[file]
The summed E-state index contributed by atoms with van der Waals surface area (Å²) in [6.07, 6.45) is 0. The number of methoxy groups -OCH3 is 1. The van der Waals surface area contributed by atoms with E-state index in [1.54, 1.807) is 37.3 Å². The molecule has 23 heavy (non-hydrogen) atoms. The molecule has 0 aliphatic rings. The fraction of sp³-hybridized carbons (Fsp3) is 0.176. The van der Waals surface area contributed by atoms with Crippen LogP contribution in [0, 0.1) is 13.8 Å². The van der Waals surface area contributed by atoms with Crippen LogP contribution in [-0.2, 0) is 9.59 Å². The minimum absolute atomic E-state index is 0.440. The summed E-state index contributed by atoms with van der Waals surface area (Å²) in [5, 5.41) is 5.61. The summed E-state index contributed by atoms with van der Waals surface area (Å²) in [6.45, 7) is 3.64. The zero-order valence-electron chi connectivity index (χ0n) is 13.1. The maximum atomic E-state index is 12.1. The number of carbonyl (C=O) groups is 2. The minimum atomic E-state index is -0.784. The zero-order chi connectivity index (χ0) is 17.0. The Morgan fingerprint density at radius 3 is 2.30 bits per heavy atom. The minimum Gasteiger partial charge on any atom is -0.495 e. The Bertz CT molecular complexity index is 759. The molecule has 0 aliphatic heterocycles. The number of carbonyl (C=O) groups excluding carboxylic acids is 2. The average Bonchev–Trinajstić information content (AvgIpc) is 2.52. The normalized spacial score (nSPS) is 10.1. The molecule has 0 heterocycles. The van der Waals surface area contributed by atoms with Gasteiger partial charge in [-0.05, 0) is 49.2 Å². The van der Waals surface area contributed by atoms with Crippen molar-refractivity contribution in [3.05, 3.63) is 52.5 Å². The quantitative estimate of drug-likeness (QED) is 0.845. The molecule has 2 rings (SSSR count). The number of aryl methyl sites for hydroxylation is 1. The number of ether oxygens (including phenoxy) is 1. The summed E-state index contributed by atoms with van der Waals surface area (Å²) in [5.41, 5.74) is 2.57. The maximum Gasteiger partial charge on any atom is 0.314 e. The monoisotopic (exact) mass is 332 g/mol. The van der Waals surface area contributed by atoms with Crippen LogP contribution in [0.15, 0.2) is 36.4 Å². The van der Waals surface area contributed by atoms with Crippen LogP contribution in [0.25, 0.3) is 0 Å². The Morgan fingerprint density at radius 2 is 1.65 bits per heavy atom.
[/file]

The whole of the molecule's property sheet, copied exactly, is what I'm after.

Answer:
The summed E-state index contributed by atoms with van der Waals surface area (Å²) in [6.07, 6.45) is 0. The number of methoxy groups -OCH3 is 1. The van der Waals surface area contributed by atoms with E-state index in [1.54, 1.807) is 37.3 Å². The molecule has 23 heavy (non-hydrogen) atoms. The molecule has 0 aliphatic rings. The fraction of sp³-hybridized carbons (Fsp3) is 0.176. The van der Waals surface area contributed by atoms with Crippen LogP contribution in [0, 0.1) is 13.8 Å². The van der Waals surface area contributed by atoms with Crippen LogP contribution in [-0.2, 0) is 9.59 Å². The minimum absolute atomic E-state index is 0.440. The summed E-state index contributed by atoms with van der Waals surface area (Å²) in [5, 5.41) is 5.61. The summed E-state index contributed by atoms with van der Waals surface area (Å²) in [6.45, 7) is 3.64. The zero-order valence-electron chi connectivity index (χ0n) is 13.1. The maximum atomic E-state index is 12.1. The number of carbonyl (C=O) groups is 2. The minimum atomic E-state index is -0.784. The zero-order chi connectivity index (χ0) is 17.0. The Morgan fingerprint density at radius 3 is 2.30 bits per heavy atom. The minimum Gasteiger partial charge on any atom is -0.495 e. The Bertz CT molecular complexity index is 759. The molecule has 0 aliphatic heterocycles. The number of carbonyl (C=O) groups excluding carboxylic acids is 2. The average Bonchev–Trinajstić information content (AvgIpc) is 2.52. The normalized spacial score (nSPS) is 10.1. The molecule has 0 heterocycles. The van der Waals surface area contributed by atoms with Gasteiger partial charge in [-0.05, 0) is 49.2 Å². The van der Waals surface area contributed by atoms with Crippen molar-refractivity contribution in [3.05, 3.63) is 52.5 Å². The quantitative estimate of drug-likeness (QED) is 0.845. The molecule has 2 rings (SSSR count). The number of aryl methyl sites for hydroxylation is 1. The number of ether oxygens (including phenoxy) is 1. The summed E-state index contributed by atoms with van der Waals surface area (Å²) in [5.41, 5.74) is 2.57. The maximum Gasteiger partial charge on any atom is 0.314 e. The monoisotopic (exact) mass is 332 g/mol. The van der Waals surface area contributed by atoms with Crippen LogP contribution in [0.15, 0.2) is 36.4 Å². The van der Waals surface area contributed by atoms with Crippen LogP contribution in [0.25, 0.3) is 0 Å². The Morgan fingerprint density at radius 2 is 1.65 bits per heavy atom.